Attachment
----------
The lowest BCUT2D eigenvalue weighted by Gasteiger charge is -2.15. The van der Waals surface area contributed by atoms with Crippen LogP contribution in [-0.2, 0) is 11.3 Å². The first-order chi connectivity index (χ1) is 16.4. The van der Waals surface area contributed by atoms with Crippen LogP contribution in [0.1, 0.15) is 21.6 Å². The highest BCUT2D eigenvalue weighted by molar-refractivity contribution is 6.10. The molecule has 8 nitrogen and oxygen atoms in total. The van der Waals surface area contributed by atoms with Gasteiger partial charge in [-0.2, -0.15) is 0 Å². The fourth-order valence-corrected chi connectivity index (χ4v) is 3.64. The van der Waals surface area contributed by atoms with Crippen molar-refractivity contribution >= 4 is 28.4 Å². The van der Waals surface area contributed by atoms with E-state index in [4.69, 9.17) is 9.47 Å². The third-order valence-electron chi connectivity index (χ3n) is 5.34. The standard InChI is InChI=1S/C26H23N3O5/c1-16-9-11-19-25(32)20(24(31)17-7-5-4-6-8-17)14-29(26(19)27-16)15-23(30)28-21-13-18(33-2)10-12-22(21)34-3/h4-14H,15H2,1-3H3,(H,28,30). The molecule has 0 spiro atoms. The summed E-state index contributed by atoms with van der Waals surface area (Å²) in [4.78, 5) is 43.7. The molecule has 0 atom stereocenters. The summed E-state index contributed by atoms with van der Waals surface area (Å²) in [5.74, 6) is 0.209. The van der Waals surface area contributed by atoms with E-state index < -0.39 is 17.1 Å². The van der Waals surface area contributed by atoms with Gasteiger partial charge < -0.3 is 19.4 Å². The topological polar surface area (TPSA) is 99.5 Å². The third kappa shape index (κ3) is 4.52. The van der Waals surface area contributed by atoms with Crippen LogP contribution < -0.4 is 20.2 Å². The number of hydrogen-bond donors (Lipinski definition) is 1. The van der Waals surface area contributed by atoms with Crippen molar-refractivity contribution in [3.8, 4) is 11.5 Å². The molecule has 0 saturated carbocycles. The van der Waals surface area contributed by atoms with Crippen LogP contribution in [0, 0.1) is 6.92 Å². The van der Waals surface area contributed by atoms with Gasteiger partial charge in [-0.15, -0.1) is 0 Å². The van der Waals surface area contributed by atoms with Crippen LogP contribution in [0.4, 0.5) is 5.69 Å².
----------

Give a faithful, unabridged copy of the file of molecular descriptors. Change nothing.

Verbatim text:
The lowest BCUT2D eigenvalue weighted by Gasteiger charge is -2.15. The van der Waals surface area contributed by atoms with Crippen LogP contribution in [-0.2, 0) is 11.3 Å². The first-order chi connectivity index (χ1) is 16.4. The van der Waals surface area contributed by atoms with Crippen LogP contribution in [0.1, 0.15) is 21.6 Å². The highest BCUT2D eigenvalue weighted by molar-refractivity contribution is 6.10. The molecule has 8 nitrogen and oxygen atoms in total. The van der Waals surface area contributed by atoms with Gasteiger partial charge in [-0.2, -0.15) is 0 Å². The fourth-order valence-corrected chi connectivity index (χ4v) is 3.64. The van der Waals surface area contributed by atoms with Crippen molar-refractivity contribution >= 4 is 28.4 Å². The van der Waals surface area contributed by atoms with E-state index in [4.69, 9.17) is 9.47 Å². The third-order valence-electron chi connectivity index (χ3n) is 5.34. The standard InChI is InChI=1S/C26H23N3O5/c1-16-9-11-19-25(32)20(24(31)17-7-5-4-6-8-17)14-29(26(19)27-16)15-23(30)28-21-13-18(33-2)10-12-22(21)34-3/h4-14H,15H2,1-3H3,(H,28,30). The molecule has 0 spiro atoms. The summed E-state index contributed by atoms with van der Waals surface area (Å²) in [4.78, 5) is 43.7. The molecule has 0 atom stereocenters. The summed E-state index contributed by atoms with van der Waals surface area (Å²) in [5.74, 6) is 0.209. The van der Waals surface area contributed by atoms with E-state index < -0.39 is 17.1 Å². The van der Waals surface area contributed by atoms with Gasteiger partial charge < -0.3 is 19.4 Å². The topological polar surface area (TPSA) is 99.5 Å². The third kappa shape index (κ3) is 4.52. The van der Waals surface area contributed by atoms with Crippen LogP contribution < -0.4 is 20.2 Å². The number of hydrogen-bond donors (Lipinski definition) is 1. The van der Waals surface area contributed by atoms with Crippen molar-refractivity contribution in [3.8, 4) is 11.5 Å². The molecule has 0 saturated carbocycles. The van der Waals surface area contributed by atoms with Crippen LogP contribution in [0, 0.1) is 6.92 Å². The van der Waals surface area contributed by atoms with Gasteiger partial charge in [-0.15, -0.1) is 0 Å². The van der Waals surface area contributed by atoms with Crippen LogP contribution in [0.4, 0.5) is 5.69 Å².